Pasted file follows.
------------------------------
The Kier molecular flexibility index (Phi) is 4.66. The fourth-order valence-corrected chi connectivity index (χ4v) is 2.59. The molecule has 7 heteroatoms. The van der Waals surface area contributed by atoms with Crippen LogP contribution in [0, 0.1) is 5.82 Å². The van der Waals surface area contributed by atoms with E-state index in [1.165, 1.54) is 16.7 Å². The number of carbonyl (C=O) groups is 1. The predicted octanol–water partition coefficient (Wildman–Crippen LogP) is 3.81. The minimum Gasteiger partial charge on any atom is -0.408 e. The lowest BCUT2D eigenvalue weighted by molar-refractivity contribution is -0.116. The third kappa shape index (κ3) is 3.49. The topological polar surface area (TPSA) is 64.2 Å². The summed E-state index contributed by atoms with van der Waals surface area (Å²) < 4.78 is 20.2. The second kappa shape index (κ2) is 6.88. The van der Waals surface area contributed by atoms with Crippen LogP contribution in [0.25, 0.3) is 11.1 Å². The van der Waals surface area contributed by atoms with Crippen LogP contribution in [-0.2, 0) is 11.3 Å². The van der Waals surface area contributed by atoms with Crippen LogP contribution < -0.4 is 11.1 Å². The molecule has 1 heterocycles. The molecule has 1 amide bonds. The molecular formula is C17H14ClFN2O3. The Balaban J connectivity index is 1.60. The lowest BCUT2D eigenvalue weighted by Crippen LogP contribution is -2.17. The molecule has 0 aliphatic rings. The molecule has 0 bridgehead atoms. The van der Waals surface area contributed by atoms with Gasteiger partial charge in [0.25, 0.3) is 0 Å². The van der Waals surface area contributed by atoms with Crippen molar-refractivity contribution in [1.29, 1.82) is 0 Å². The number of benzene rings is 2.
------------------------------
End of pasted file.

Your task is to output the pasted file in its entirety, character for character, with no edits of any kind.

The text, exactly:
The Kier molecular flexibility index (Phi) is 4.66. The fourth-order valence-corrected chi connectivity index (χ4v) is 2.59. The molecule has 7 heteroatoms. The van der Waals surface area contributed by atoms with Crippen LogP contribution in [0, 0.1) is 5.82 Å². The van der Waals surface area contributed by atoms with E-state index in [1.165, 1.54) is 16.7 Å². The number of carbonyl (C=O) groups is 1. The predicted octanol–water partition coefficient (Wildman–Crippen LogP) is 3.81. The minimum Gasteiger partial charge on any atom is -0.408 e. The lowest BCUT2D eigenvalue weighted by molar-refractivity contribution is -0.116. The third kappa shape index (κ3) is 3.49. The topological polar surface area (TPSA) is 64.2 Å². The summed E-state index contributed by atoms with van der Waals surface area (Å²) < 4.78 is 20.2. The second kappa shape index (κ2) is 6.88. The van der Waals surface area contributed by atoms with Crippen LogP contribution in [0.25, 0.3) is 11.1 Å². The van der Waals surface area contributed by atoms with Crippen LogP contribution in [-0.2, 0) is 11.3 Å². The van der Waals surface area contributed by atoms with Crippen LogP contribution < -0.4 is 11.1 Å². The molecule has 1 heterocycles. The molecule has 1 amide bonds. The molecular formula is C17H14ClFN2O3. The Balaban J connectivity index is 1.60. The lowest BCUT2D eigenvalue weighted by Crippen LogP contribution is -2.17. The molecule has 0 aliphatic rings. The molecule has 0 bridgehead atoms. The van der Waals surface area contributed by atoms with Gasteiger partial charge in [0.25, 0.3) is 0 Å². The van der Waals surface area contributed by atoms with Crippen molar-refractivity contribution in [1.29, 1.82) is 0 Å². The number of benzene rings is 2.